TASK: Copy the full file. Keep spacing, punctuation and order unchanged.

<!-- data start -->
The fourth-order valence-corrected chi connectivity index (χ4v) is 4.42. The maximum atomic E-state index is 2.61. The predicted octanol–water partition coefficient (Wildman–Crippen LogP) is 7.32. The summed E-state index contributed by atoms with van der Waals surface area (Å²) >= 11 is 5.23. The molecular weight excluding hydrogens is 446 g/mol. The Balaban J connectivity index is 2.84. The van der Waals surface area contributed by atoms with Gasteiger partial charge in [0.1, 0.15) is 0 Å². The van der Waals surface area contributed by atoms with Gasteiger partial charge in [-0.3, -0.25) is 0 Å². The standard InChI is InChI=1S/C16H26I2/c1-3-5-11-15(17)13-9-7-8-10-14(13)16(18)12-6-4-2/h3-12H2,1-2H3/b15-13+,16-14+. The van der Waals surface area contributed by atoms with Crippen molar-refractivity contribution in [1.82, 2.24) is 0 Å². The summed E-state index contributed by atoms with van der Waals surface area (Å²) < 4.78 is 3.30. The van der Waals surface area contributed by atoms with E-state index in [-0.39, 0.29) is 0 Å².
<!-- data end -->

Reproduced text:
The fourth-order valence-corrected chi connectivity index (χ4v) is 4.42. The maximum atomic E-state index is 2.61. The predicted octanol–water partition coefficient (Wildman–Crippen LogP) is 7.32. The summed E-state index contributed by atoms with van der Waals surface area (Å²) >= 11 is 5.23. The molecular weight excluding hydrogens is 446 g/mol. The Balaban J connectivity index is 2.84. The van der Waals surface area contributed by atoms with Gasteiger partial charge in [0.1, 0.15) is 0 Å². The van der Waals surface area contributed by atoms with Gasteiger partial charge in [-0.3, -0.25) is 0 Å². The standard InChI is InChI=1S/C16H26I2/c1-3-5-11-15(17)13-9-7-8-10-14(13)16(18)12-6-4-2/h3-12H2,1-2H3/b15-13+,16-14+. The van der Waals surface area contributed by atoms with Crippen molar-refractivity contribution in [1.82, 2.24) is 0 Å². The summed E-state index contributed by atoms with van der Waals surface area (Å²) < 4.78 is 3.30. The van der Waals surface area contributed by atoms with E-state index in [-0.39, 0.29) is 0 Å².